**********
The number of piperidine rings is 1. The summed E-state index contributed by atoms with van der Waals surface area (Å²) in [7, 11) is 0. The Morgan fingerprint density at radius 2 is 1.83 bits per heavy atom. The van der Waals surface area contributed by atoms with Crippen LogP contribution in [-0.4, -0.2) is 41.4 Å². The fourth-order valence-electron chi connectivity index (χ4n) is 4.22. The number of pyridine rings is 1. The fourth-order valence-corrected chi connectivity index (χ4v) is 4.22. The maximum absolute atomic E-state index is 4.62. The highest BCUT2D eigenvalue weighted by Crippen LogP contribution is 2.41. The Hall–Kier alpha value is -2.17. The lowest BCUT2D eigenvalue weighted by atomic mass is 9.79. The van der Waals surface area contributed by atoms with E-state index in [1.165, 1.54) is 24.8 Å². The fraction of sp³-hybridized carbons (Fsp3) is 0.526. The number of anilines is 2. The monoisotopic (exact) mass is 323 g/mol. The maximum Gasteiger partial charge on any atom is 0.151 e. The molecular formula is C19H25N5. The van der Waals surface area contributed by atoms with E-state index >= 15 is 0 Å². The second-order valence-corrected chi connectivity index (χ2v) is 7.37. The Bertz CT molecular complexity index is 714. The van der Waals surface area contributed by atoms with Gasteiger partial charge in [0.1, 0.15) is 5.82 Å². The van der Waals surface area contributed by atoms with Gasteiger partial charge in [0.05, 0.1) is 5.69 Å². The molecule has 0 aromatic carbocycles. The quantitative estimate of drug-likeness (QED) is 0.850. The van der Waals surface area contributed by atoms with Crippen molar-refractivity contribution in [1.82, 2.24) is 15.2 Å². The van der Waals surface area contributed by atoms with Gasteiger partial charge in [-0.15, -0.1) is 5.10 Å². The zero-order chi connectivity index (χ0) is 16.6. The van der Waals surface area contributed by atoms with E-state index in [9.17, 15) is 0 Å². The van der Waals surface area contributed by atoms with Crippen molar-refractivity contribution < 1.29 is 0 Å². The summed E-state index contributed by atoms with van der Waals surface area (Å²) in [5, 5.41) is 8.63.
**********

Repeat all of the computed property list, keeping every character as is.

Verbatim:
The number of piperidine rings is 1. The summed E-state index contributed by atoms with van der Waals surface area (Å²) in [7, 11) is 0. The Morgan fingerprint density at radius 2 is 1.83 bits per heavy atom. The van der Waals surface area contributed by atoms with Crippen LogP contribution in [-0.4, -0.2) is 41.4 Å². The fourth-order valence-electron chi connectivity index (χ4n) is 4.22. The number of pyridine rings is 1. The fourth-order valence-corrected chi connectivity index (χ4v) is 4.22. The maximum absolute atomic E-state index is 4.62. The highest BCUT2D eigenvalue weighted by Crippen LogP contribution is 2.41. The Hall–Kier alpha value is -2.17. The lowest BCUT2D eigenvalue weighted by atomic mass is 9.79. The van der Waals surface area contributed by atoms with E-state index in [1.165, 1.54) is 24.8 Å². The fraction of sp³-hybridized carbons (Fsp3) is 0.526. The number of anilines is 2. The monoisotopic (exact) mass is 323 g/mol. The maximum Gasteiger partial charge on any atom is 0.151 e. The molecular formula is C19H25N5. The van der Waals surface area contributed by atoms with E-state index >= 15 is 0 Å². The second-order valence-corrected chi connectivity index (χ2v) is 7.37. The Bertz CT molecular complexity index is 714. The van der Waals surface area contributed by atoms with Gasteiger partial charge in [0.1, 0.15) is 5.82 Å². The van der Waals surface area contributed by atoms with Gasteiger partial charge in [0.05, 0.1) is 5.69 Å². The molecule has 0 aromatic carbocycles. The quantitative estimate of drug-likeness (QED) is 0.850. The van der Waals surface area contributed by atoms with Crippen molar-refractivity contribution in [1.82, 2.24) is 15.2 Å². The van der Waals surface area contributed by atoms with Gasteiger partial charge in [-0.15, -0.1) is 5.10 Å². The zero-order chi connectivity index (χ0) is 16.6. The van der Waals surface area contributed by atoms with E-state index in [9.17, 15) is 0 Å². The van der Waals surface area contributed by atoms with Crippen molar-refractivity contribution < 1.29 is 0 Å². The summed E-state index contributed by atoms with van der Waals surface area (Å²) in [5, 5.41) is 8.63.